Sure, any beer can be a summer beer if you truly want it to be, but some are better suited to the task than others. So what exactly makes a beer ideal for warmer temperatures?
“You want something that’s refreshing, easy to drink and thirst-quenching,” says Roger Mittag, a Prud’homme beer sommelier.
Come summer, you’re often reaching for a cold one under circumstances that call for lighter choices — at an afternoon barbecue, for example, or after mowing the lawn.
Here’s everything you need to know about the best beers to enjoy in the summer.
What makes a beer thirst-quenching?
While all beers can help quench thirst, some do it better than others — for a few reasons.
“Carbonation definitely increases the thirst-quenching, refreshing characteristic,” Mittag says.
“Acidity comes in and out of your mouth very quickly,” Mittag explains. “It creates a dry sensation, which cleanses your palate and makes you want another sip.”
Indeed, a 1998 study found that carbonation and bubble density were the only major factors behind a beer’s “thirst-quenching character.” But it turns out that acidity is also thirst-quenching, which is why you might want to add sours and goses to your list of ideal summer brews.
A touch of bitterness — as found in Mittag’s summer go-to, the German pilsner — can be an ideal thirst-quencher. “I find it very refreshing and palate-cleansing,” he says.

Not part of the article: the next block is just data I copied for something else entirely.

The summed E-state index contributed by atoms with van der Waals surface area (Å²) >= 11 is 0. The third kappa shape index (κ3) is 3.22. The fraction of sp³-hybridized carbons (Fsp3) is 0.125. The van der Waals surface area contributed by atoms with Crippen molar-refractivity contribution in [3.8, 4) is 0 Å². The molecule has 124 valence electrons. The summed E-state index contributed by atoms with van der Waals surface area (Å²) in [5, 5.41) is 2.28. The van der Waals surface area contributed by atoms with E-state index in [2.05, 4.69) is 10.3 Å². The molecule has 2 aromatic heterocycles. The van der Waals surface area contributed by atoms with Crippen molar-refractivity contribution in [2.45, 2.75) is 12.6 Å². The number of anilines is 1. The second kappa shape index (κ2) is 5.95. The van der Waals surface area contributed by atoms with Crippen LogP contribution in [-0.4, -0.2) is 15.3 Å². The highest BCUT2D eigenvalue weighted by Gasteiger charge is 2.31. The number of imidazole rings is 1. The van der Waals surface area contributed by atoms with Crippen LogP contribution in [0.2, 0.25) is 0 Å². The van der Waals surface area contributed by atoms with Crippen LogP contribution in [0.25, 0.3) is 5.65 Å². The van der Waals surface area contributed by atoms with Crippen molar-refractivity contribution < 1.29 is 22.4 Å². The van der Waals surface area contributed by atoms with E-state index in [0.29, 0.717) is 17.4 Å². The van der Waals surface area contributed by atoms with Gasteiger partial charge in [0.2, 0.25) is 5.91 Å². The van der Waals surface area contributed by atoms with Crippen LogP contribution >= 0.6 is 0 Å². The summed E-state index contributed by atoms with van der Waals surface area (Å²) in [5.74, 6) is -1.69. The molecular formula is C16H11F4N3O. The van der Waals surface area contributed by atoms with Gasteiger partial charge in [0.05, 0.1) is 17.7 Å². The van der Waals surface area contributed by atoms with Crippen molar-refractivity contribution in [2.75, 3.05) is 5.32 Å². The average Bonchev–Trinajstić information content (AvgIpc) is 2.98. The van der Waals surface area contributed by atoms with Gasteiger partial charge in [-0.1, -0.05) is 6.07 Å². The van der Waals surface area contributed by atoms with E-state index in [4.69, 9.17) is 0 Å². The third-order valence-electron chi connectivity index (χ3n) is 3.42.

What are the best lighter beers for summer?
- Pilsners: “They’re relatively simple, and they have a little more accentuated bitterness,” Mittag says.
- Wheat beers: Whether pale or Belgian (which often feature notes of spice and citrus), wheat beers are typically highly carbonated and ideally served with a twist of citrus.
- Sour beers: The acidity in sour beers makes them highly refreshing, and many varieties feature delicious, summery fruit flavours.
- Goses: A gose is a sour wheat beer, with an extra tang of salinity. “These take a mixture of acidity and salt in their brewing,” says Mittag, who likens their flavour profile to that of a margarita.
- Saisons: This style originated in Belgium and France, where farmers would make beer for their thirsty workers. “They have sour and spicy notes, they’re extremely dry and have lots of carbonation,” Mittag says.
- Light lagers: If you’re looking for a light, easy-drinking beer that can accompany pretty much any food, a light lager is a good choice.
- Blonde, golden, and cream ales, including kolsches: Light and slightly sweet, these ales also often feature citrus notes.
- Non-alcoholic beers: Thanks to improved technology and brewing methods, there are more styles of non-alcoholic beers that taste better than ever. (And yes, you can find them at The Beer Store.)
- Malt-based seltzers: Admittedly, these aren’t beer, but they’re well-carbonated, dry and incredibly thirst-quenching. (You can also find seltzers at The Beer Store.)
What are the best dark beers for summer?
While Mittag is adamant that dark beer is appropriate all year long, he concedes that most people shy away from porters and stouts in the summer. “You typically want to avoid anything that’s higher alcohol or that fills you up faster,” he says.
However, Mittag does think that black lagers — which have toasty, dry flavours — are surprisingly refreshing when served ice cold on a hot day. “They also make a lot of sense with grilled foods,” he adds.
What makes a beer a light beer?